10 Mistakes to Avoid in a Job Interview
Avoid “Fatal Statements.” Here is your guide to winning that job.
Posted Sep 01, 2015
Research, and the opinions and observations of professional recruiters were used to compile this list of 10 major mistakes that are commonly made in hiring interviews. Avoid these:
1. Weak Handshake. Professional recruiters will almost always mention this. Although it seems like a trivial issue, a weak or awkward handshake may matter, and it definitely drives home the point that first impressions are critically important. Many interviewers make up their minds about a candidate very early in the interview, so start off on the right foot with a firm and confident handshake.
2. Poor Appearance. Again, first impressions matter. No matter what the job, look professional and dress well. Interviewers may be prone to stereotypes (e.g., “sloppy appearance = sloppy work”).
3. Showing Lack of Interest. Be attentive to the interviewer, make eye contact, and avoid yawning or looking disinterested. These may seem like minor behaviors which shouldn’t matter if you are qualified for the job, but remember that interviewers can be swayed by a seeming lack of interest, and may conclude that “low interest = low motivation.”
4. Too Brief Responses. Our research on hiring interviews found this the to be the single most common negative behavior in job interviews – giving a one word or very brief response to questions that obviously call for a longer answer, such as “How did you enjoy your last position?” (“Fine” is not the answer they are looking for). Use the opportunity to fully answer the question and show that you are an engaged and motivated worker.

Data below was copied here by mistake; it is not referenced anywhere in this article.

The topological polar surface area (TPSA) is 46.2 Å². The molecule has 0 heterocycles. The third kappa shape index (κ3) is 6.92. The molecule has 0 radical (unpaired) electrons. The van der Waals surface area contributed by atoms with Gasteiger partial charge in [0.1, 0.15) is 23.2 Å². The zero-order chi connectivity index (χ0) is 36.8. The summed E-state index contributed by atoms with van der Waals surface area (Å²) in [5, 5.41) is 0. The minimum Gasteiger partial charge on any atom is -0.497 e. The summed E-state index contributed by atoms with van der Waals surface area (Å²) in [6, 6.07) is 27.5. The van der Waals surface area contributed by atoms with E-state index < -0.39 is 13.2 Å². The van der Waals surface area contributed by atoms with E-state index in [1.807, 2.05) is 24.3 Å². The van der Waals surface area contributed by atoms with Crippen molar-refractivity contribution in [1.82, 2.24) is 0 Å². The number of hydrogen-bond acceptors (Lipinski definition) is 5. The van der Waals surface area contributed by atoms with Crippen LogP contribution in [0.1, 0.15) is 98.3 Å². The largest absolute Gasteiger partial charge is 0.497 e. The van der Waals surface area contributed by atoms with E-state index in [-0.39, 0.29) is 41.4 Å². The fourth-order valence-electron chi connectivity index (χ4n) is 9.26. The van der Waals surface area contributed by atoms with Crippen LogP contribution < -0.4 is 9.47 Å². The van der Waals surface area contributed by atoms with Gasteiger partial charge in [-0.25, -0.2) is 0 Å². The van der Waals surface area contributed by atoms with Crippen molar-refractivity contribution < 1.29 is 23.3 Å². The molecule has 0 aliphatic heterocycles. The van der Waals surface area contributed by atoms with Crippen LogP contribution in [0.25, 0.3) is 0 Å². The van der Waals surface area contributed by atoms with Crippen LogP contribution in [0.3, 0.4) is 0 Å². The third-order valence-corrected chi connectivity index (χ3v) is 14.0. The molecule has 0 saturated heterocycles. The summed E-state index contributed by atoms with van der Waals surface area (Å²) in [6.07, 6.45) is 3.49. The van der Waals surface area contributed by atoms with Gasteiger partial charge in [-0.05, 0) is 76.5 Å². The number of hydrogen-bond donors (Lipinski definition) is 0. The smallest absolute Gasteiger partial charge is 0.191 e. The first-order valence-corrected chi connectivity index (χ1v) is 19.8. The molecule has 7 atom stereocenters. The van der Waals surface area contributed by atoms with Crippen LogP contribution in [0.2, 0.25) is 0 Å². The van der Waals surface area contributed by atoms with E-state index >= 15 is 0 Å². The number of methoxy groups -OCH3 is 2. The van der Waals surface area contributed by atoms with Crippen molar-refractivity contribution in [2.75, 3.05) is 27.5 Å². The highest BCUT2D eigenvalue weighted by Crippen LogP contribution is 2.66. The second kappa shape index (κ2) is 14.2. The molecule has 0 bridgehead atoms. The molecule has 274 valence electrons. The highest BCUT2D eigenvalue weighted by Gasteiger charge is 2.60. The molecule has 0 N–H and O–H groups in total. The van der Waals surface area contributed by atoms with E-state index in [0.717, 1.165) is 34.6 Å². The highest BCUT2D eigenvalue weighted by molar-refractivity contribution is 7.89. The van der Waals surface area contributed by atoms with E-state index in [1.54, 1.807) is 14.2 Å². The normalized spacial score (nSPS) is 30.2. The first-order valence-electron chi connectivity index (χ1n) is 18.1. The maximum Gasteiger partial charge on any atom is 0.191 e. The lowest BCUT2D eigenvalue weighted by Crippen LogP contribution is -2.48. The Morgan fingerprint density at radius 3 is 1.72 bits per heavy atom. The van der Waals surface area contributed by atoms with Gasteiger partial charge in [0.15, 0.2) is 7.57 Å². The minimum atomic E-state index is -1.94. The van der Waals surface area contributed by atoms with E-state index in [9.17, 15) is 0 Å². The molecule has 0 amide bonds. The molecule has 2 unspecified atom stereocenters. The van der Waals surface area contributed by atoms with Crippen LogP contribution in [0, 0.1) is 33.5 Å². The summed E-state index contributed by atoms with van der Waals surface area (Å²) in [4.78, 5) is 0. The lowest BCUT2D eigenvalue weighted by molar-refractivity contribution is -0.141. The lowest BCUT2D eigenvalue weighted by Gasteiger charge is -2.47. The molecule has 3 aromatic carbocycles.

5. Not Demonstrating Knowledge of the Company/Position. Do your homework on the job and company you are interviewing for beforehand, and be prepared. Interviewers will commonly ask why you are interested in the particular job or company, and you should be prepared and able to show why you are a good fit and the best person for the job.
6. Rambling Responses. While too brief answers are bad, so are rambling, run-on responses. Be focused and to the point with your answers. It is ok to pause to collect your thoughts before giving a direct and complete answer, but don’t give answers that go on and on.
7. Complaining About Past Jobs. In all likelihood, the interviewer will ask about past positions and why you left. Never complain about a past employer or job. Rather than saying that the organization was bad, or the job was boring, turn it into a positive statement (e.g., “I was looking for a position that was more challenging and utilized more of my skills”)
8. “Fatal” Statements. Our research on job interviews found that there were a number of responses given by interviewees that essentially led our interviewers to make an immediate “thumbs-down” decision. Some of the fatal statements included complaints about previous bosses, the use of profanity, or references to engaging in illegal or unethical behavior.
9. Mentioning Negative Information. Just like fatal statements, any negative information is given greater weight than positive information in the final decision. Focus on your strengths and virtues and try to turn any negatives into positive statements.
10. Lack of Etiquette. It is very important to be courteous and appear grateful for the opportunity. Saying “thank you” is imperative, and you may want to follow up with a brief email note of thanks.
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